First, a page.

What comes into your mind when you hear the term advocacy? In my case, whenever I explain my work to people, they always ask if I am now a politician. I have come to realise that most people associate advocacy with politics. Then again, everything is political. Prior to joining SIVIO Institute, I envisioned advocacy as something to do with high profile individuals sharing petitions online, activists staging demonstrations outside government buildings and media sharing their stories. In retrospect, my thinking was influenced by the fact that these are the most visible actions at policy engagement. However, this is barely a representation of everyday individuals who take part in policy advocacy on various platforms without cameras in their face.At SIVIO Institute I am responsible for coordinating the Policy and Advocacy Lab. As someone who was coming from a Community Nutrition background, I struggled to comprehend how my experience would fit in the grand scheme of the advocacy lab. Of course, I have been involved in policy and advocacy before. My advocacy has always been “issue” specific with a particular focus on marginalised groups such as women. I have engaged different stakeholders at community level and on social media to raise awareness on issues affecting women. Even my MSc dissertation focused on maternal health service delivery for marginalised religious women. Interestingly, at this stage I barely understood that what I was doing was actually advocacy; probably just an issue of semantics. Joining SIVIO Institute improved my advocacy and I began to understand the concept behind what I was doing all along. Since joining the organisation, I have had the privilege of working with 15 advocacy practitioners from other organisations spread across the country. It has been an eye-opening experience on how we can bring citizens’ voices back into the policy making space.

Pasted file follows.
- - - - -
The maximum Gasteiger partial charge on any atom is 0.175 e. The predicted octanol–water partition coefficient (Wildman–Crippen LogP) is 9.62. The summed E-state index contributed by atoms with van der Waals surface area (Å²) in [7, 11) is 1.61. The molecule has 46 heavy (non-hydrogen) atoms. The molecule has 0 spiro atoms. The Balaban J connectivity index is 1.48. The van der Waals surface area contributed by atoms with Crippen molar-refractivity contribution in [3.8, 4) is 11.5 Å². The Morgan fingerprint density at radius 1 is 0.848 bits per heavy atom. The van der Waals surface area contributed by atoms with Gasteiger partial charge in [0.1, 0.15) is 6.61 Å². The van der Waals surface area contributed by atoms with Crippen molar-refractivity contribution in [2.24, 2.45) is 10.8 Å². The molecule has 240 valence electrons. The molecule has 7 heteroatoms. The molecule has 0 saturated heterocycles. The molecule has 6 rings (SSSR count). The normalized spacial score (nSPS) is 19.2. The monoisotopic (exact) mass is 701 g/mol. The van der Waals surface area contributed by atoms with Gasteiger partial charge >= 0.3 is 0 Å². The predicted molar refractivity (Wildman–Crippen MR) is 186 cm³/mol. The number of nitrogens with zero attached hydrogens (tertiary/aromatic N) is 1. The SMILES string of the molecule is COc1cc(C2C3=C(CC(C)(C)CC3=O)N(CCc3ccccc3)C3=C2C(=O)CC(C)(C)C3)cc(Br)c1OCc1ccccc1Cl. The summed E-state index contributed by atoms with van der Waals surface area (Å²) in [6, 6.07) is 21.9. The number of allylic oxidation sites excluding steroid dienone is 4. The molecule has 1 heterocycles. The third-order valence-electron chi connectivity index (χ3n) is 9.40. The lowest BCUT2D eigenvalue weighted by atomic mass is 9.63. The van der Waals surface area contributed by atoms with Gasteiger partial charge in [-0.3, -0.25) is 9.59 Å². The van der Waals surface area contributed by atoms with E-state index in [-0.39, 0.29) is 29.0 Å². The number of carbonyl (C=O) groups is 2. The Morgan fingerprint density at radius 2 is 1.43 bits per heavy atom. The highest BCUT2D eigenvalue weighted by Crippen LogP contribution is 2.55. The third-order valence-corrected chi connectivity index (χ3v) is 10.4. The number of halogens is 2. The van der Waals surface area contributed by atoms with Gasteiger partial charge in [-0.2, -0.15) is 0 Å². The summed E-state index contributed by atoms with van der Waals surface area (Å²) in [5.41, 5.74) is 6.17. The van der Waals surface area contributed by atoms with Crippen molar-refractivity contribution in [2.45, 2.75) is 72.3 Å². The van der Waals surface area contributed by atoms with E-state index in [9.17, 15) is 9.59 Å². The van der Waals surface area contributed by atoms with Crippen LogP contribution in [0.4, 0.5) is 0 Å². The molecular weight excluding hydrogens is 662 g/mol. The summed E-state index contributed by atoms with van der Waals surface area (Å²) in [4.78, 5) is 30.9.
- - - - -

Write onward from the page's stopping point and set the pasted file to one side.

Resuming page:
When was the last time you were engaged on a problem that was affecting your community? The question sounds so simple but for most people the realisation is that they never participate in any policy formulation processes. In the most recent report by SIVIO Institute on Citizen’s Perceptions and Expectations carried out across Zimbabwe, 60.18% of the survey respondents indicated that they have never been involved in policy formulation process, whilst 39.82% confirmed that they have been a part of some consultation process, mostly around the performance of local government and consultations for improved service delivery. It is not surprising that in Zimbabwe, there is usually a top-down approach in policy formulation, assessment and refinement. Citizens have been left out in conversations for too long. Studies have shown that policies have a better chance of success if we include the voices of the people, but this is not the case in our country, the process has mainly been expert driven and monopolised by technocrats. Economic policy reforms have not adequately created socio-economic benefits for the general population. Coupled by government failure to meet its promises, there is a high level of mistrust and discontent from citizens. The Lab’s premise is that in order for policy to be successful there is need for platforms where citizens are included and actively engaged in the policy processes.